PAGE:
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I HAVE received yours of the 7th. I have written you on every post day. Mr. Jefferson is so anxious to obtain money here to enable him to discharge some of the most urgent demands upon the United States, and preserve their credit from bankruptcy for two years longer, after which he thinks the new government will have money in their treasury from taxes, that he has prevailed upon me to open a new loan by virtue of my old power. I was very much averse to this, but he would take no denial. I shall, therefore, be detained here till Monday, but if my health continues, I shall cross over in the packet of next Wednesday. I hope every thing will be ready for us to take post for Falmouth.
The rich complain at present in Holland, that the poor are set over them in the regencies, and the old families that they are set aside by new ones. Discontent rankles deep in some places and among some sorts of men, but the common people appear to be much pleased. The patriots in this country were little read in history, less in government ; knew little of the human heart and still less of the world. They have, therefore, been the dupes of foreign politics and their own indigested systems. Changes may happen and disorders may break out, though at present there is no apparent probability of either ; but as there is no sense of the necessity of uniting and combining the great divisions of society in one system, no changes can happen for the better.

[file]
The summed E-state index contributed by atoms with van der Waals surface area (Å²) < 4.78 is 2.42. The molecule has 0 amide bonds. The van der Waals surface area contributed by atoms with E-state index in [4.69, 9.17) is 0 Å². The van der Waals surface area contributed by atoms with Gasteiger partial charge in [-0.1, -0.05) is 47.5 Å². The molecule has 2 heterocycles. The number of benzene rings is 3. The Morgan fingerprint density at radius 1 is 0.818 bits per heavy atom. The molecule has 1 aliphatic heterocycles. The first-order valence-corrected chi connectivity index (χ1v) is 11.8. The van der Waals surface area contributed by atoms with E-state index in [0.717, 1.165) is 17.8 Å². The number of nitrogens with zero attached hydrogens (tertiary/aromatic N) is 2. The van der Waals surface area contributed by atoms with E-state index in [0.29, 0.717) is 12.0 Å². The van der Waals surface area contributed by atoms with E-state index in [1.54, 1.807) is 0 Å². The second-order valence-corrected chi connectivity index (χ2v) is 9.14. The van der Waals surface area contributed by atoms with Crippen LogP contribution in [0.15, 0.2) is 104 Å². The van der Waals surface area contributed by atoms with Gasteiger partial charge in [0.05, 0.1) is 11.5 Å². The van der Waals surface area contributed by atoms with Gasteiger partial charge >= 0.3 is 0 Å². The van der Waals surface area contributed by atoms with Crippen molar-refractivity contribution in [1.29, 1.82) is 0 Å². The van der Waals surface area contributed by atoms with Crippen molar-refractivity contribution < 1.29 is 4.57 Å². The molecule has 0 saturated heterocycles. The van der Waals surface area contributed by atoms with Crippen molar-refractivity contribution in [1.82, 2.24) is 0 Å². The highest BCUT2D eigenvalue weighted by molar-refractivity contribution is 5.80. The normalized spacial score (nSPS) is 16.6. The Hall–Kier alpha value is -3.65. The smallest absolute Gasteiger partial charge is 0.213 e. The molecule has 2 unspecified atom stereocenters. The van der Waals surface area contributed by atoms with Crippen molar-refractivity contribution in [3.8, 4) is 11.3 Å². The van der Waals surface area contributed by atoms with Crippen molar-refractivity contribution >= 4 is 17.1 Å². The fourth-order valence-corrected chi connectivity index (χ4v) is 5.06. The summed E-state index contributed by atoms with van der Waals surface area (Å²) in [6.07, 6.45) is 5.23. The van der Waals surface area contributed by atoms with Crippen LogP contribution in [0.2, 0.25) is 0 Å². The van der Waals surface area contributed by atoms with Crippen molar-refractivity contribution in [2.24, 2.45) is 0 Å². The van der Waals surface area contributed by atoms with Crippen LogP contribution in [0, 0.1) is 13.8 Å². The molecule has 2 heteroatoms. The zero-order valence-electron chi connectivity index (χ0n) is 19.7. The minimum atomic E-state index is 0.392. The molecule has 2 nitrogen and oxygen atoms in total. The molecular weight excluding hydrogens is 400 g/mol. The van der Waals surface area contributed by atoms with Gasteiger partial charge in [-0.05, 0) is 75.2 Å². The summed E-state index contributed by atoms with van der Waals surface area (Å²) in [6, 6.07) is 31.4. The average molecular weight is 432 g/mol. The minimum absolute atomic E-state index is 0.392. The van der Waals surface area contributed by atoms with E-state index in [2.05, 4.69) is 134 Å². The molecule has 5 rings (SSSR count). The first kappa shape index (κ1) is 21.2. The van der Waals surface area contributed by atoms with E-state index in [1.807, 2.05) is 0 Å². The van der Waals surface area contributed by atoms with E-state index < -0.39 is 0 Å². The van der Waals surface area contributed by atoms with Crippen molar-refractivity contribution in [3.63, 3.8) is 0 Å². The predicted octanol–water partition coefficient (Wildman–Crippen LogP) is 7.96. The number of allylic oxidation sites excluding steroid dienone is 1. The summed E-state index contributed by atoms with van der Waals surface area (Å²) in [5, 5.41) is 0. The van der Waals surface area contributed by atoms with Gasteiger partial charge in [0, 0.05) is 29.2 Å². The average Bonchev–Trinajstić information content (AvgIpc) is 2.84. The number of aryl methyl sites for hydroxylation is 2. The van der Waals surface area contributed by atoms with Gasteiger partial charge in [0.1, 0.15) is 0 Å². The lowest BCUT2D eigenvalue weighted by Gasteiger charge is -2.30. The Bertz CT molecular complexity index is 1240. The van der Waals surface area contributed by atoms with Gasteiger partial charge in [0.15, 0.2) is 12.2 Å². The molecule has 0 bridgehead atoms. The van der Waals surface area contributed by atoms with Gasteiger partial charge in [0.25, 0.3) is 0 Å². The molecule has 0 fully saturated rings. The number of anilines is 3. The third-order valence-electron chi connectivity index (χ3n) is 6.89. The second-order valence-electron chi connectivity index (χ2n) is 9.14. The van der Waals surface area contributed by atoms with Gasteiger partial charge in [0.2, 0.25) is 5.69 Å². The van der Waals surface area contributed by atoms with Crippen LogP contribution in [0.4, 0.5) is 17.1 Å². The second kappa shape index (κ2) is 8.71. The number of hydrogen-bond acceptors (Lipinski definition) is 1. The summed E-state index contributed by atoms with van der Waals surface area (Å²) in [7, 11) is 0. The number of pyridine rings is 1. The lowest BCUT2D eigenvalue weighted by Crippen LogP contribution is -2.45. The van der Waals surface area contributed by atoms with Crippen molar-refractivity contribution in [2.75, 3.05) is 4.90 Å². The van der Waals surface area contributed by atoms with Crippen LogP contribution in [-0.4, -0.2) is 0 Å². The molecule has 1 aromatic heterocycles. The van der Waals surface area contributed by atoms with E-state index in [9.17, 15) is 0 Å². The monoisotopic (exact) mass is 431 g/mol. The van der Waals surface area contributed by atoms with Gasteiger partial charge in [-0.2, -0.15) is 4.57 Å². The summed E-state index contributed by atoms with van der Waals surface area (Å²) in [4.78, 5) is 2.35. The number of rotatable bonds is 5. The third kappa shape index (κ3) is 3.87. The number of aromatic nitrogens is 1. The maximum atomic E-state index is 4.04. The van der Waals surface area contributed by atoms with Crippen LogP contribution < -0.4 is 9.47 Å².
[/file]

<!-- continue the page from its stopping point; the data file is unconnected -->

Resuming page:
My love to the children, and believe me very anxious to see you.
- John Adams
- Letters of John Adams, Addressed to His Wife. Edited by His Grandson, Charles Francis Adams, Volume II, 1841